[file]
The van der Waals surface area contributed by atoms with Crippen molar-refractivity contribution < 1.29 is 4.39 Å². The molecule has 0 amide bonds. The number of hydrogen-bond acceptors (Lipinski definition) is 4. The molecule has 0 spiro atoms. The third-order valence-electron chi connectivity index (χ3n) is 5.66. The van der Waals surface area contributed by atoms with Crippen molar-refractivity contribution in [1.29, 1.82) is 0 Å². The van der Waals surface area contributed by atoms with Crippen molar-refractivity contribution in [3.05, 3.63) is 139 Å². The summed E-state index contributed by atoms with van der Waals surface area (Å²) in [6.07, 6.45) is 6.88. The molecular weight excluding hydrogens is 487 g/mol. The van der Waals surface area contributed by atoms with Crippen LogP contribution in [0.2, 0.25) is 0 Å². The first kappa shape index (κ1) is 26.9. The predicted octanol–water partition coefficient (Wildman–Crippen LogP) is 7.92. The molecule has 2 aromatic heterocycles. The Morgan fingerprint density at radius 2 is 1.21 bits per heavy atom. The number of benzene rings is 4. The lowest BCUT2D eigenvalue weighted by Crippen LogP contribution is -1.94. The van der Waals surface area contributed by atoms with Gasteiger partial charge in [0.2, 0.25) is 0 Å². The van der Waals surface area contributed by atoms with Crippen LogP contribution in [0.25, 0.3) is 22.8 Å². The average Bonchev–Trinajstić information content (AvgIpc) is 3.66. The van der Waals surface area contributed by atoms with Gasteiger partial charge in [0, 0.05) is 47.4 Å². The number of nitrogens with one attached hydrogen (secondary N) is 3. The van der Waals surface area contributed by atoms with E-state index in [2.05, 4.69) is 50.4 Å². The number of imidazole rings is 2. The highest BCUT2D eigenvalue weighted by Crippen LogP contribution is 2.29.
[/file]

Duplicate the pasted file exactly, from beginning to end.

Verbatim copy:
The van der Waals surface area contributed by atoms with Crippen molar-refractivity contribution < 1.29 is 4.39 Å². The molecule has 0 amide bonds. The number of hydrogen-bond acceptors (Lipinski definition) is 4. The molecule has 0 spiro atoms. The third-order valence-electron chi connectivity index (χ3n) is 5.66. The van der Waals surface area contributed by atoms with Crippen molar-refractivity contribution in [1.29, 1.82) is 0 Å². The van der Waals surface area contributed by atoms with Crippen molar-refractivity contribution in [3.05, 3.63) is 139 Å². The summed E-state index contributed by atoms with van der Waals surface area (Å²) in [6.07, 6.45) is 6.88. The molecular weight excluding hydrogens is 487 g/mol. The van der Waals surface area contributed by atoms with Crippen LogP contribution in [0.2, 0.25) is 0 Å². The first kappa shape index (κ1) is 26.9. The predicted octanol–water partition coefficient (Wildman–Crippen LogP) is 7.92. The molecule has 2 aromatic heterocycles. The Morgan fingerprint density at radius 2 is 1.21 bits per heavy atom. The number of benzene rings is 4. The lowest BCUT2D eigenvalue weighted by Crippen LogP contribution is -1.94. The van der Waals surface area contributed by atoms with Gasteiger partial charge in [0.2, 0.25) is 0 Å². The van der Waals surface area contributed by atoms with Crippen LogP contribution in [0.25, 0.3) is 22.8 Å². The average Bonchev–Trinajstić information content (AvgIpc) is 3.66. The van der Waals surface area contributed by atoms with Gasteiger partial charge in [0, 0.05) is 47.4 Å². The number of nitrogens with one attached hydrogen (secondary N) is 3. The van der Waals surface area contributed by atoms with E-state index in [2.05, 4.69) is 50.4 Å². The number of imidazole rings is 2. The highest BCUT2D eigenvalue weighted by Crippen LogP contribution is 2.29.